h2g2 Guide Editors

Hi minorvogonpoet Here is the thread that discusses the h2g2 audience as seen by Google Analytics http://h2g2.com/entry/A85834173/conversation/view/F21546918/T8318733 - hope that helps! Your contributions are always welcome


What audience?

Post 8

h2g2 Guide Editors

Sorry, something seems to have gone wrong with the link, there - try F21546918?thread=8318733


What audience?

Post 9

Tavaron da Quirm - Arts Editor

smiley - rofl I am not only a reader like that I even play computer games like that.smiley - winkeye I really love lots of background story that gives a fantasy world more depth.


What audience?

Post 10

paulh. Bunnies are cute (There, I've said it)

" the h2g2 Post received 17,000 views this past year (twice as many as the year before). So yeah, people read this stuff" [Dmitri]

That's good to know.

"it is important in my view that we write with readers in mind, not just ourselves."

But how far should we be willing to bend in order to please readers we don't know anything about? This isn't about teenagers from Philly or Seattle, it's any of the several billion people anywhere in the world that might find their way here?

Anyway, I work and rework my material with an eye to having it be clear and accessible without special knowledge. Well, maybe not a *lot* of special knowledge. And, sometimes I want to help introduce people to something they didn't already know. In a kindly and non-patronizing way. Several close family members were teachers, and this apple has not fallen far from the tree. smiley - blush


What audience?

Post 11

minorvogonpoet

Well, I've done a certain amount of research into the French resistance, in the course of writing a novel which is currently shelved.
But I wonder whether, if I was prepared to write an EG enty or two, it would be better to do a broad brush approach, or concentrate on a person?


What audience?

Post 12

Dmitri Gheorgheni - Not Banned in China

It's usually best if you can narrow the topic. That way, your Guide Entry can be interesting and informative without turning into an encyclopedia article.

Management is very insistent that we aren't an encyclopedia. smiley - winkeye Broad brushes tend to get you into hot water, because the topic will get too broad unless you take a very thin slice of your subject.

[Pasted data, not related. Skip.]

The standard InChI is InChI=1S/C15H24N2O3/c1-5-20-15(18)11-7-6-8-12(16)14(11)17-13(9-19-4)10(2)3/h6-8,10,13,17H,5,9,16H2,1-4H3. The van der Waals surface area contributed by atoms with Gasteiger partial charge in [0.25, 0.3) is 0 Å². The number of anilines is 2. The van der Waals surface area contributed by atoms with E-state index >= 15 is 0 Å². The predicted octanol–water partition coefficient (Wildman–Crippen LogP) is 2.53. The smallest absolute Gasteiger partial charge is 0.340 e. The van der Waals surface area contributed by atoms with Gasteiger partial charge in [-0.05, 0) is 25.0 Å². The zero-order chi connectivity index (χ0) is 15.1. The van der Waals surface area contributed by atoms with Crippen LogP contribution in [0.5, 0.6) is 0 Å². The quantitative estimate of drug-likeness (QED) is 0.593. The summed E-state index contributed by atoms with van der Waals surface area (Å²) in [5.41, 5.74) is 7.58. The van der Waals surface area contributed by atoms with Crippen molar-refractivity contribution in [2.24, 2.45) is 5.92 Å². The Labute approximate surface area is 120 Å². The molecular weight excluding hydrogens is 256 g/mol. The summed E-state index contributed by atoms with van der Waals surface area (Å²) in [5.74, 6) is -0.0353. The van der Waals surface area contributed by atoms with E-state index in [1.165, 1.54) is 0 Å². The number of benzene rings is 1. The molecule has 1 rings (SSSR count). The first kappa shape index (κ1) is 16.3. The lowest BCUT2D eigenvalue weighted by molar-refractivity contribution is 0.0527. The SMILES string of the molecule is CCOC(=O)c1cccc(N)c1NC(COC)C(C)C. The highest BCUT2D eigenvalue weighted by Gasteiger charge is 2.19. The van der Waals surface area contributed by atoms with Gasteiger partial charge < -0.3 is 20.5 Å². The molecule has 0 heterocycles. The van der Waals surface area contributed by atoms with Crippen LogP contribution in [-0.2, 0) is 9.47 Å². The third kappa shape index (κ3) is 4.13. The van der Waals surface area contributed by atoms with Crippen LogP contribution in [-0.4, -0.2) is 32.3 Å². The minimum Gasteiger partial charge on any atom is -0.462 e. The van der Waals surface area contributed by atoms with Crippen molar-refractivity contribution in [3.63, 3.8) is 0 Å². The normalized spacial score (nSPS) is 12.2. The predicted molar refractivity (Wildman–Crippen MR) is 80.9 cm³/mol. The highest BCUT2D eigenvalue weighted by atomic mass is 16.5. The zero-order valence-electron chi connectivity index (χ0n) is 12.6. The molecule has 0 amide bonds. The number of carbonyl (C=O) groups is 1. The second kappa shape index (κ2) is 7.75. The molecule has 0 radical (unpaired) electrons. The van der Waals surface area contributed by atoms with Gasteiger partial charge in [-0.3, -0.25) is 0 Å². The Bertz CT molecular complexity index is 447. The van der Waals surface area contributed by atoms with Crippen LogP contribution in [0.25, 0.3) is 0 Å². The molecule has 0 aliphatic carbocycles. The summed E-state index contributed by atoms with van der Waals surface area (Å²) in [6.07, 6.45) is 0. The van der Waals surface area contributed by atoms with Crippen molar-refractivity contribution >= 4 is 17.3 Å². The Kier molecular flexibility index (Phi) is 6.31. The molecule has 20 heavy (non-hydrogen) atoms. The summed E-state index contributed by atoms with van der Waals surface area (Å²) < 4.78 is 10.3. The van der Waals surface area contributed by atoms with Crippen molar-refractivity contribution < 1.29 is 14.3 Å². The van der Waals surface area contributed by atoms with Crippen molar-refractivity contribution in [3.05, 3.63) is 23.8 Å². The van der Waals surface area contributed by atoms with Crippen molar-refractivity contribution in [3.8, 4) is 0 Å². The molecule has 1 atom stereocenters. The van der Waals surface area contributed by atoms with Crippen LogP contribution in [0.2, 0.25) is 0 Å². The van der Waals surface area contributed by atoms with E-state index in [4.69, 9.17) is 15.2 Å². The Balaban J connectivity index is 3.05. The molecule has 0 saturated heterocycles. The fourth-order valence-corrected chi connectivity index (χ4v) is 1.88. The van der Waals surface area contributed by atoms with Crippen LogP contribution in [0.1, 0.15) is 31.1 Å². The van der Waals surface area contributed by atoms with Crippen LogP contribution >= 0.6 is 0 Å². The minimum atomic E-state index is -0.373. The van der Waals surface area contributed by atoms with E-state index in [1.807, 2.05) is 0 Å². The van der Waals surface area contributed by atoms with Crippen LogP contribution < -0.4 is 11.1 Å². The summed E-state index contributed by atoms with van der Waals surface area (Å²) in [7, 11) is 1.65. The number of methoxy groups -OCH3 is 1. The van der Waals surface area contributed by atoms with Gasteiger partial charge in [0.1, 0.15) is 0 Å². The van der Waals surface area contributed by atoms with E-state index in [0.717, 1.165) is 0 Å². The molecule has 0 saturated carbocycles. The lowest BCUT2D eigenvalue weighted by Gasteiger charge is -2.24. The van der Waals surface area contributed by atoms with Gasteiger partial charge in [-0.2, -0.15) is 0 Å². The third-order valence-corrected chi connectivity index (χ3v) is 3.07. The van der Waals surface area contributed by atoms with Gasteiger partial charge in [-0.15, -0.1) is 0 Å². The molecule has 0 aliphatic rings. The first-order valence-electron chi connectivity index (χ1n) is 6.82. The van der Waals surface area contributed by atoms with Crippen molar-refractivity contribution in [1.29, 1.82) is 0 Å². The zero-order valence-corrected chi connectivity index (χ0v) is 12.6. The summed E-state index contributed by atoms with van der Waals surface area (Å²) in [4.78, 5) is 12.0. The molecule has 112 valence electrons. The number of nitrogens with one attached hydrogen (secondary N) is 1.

Say you wanted to talk about a certain cathedral. Instead of 'this cathedral is located here, was built then, by so-and-so, blah, blah,' which is a W*k*p*d** article, try telling about ONE of these:

- How the cathedral came to be built where it is, who built it, why
- One aspect of the cathedral: its stained glass windows, for example, or its altarpiece
- The treasures collected in its Schatzkammer, and how they got there
- Legends associated with the cathedral
- Any unusual incident associated with this cathedral, say an assassination, or its use in a war, etc.

See what I mean? A precise topic will give you a winner, every time. The research will also be much easier. smiley - smiley

The same is true of a person. Don't write a complete bio. Write about something important they did, and the part of their life related to that.


What audience?

Post 13

paulh. Bunnies are cute (There, I've said it)

Being precise and terse, getting to the point, that is what I always have to work on. The 42-word stories I wrote were all exercises designed to develop that ability.

Still some work left to do, though. The inside of my head is a 24/7 snowstorm of ideas. smiley - blush


What audience?

Post 14

FWR

Let it snow Paul, that's why we love you!smiley - biggrin


What audience?

Post 15

paulh. Bunnies are cute (There, I've said it)

Thanks. smiley - smiley

I have a few bouncers at the exit form my mind. They prevent the colossally awful ideas from getting out, but occasionally they make mistakes. smiley - yikes


What audience?

Post 16

Dmitri Gheorgheni - Not Banned in China

'Occasionally....' smiley - snork


What audience?

Post 17

Tavaron da Quirm - Arts Editor

I agree about choosing a quite specific topic. I did the opposite with my current arts history series and I can basically only scratch the surface. (it's still worth it)


What audience?

Post 18

paulh. Bunnies are cute (There, I've said it)

Well, my bouncers are only human. To err is human, to forgive divine.

You have no idea how awful my worst ideas are, though. I intend for you to never find out, either. smiley - tongueout


What audience?

Post 19

Dmitri Gheorgheni - Not Banned in China

Sure, the survey is worth it. smiley - smiley But grand, sweeping vistas should really be the exception and not the rule in the Guide. (And that's what university projects are for, anyhow. smiley - winkeye)


What audience?

Post 20

minorvogonpoet

smiley - ok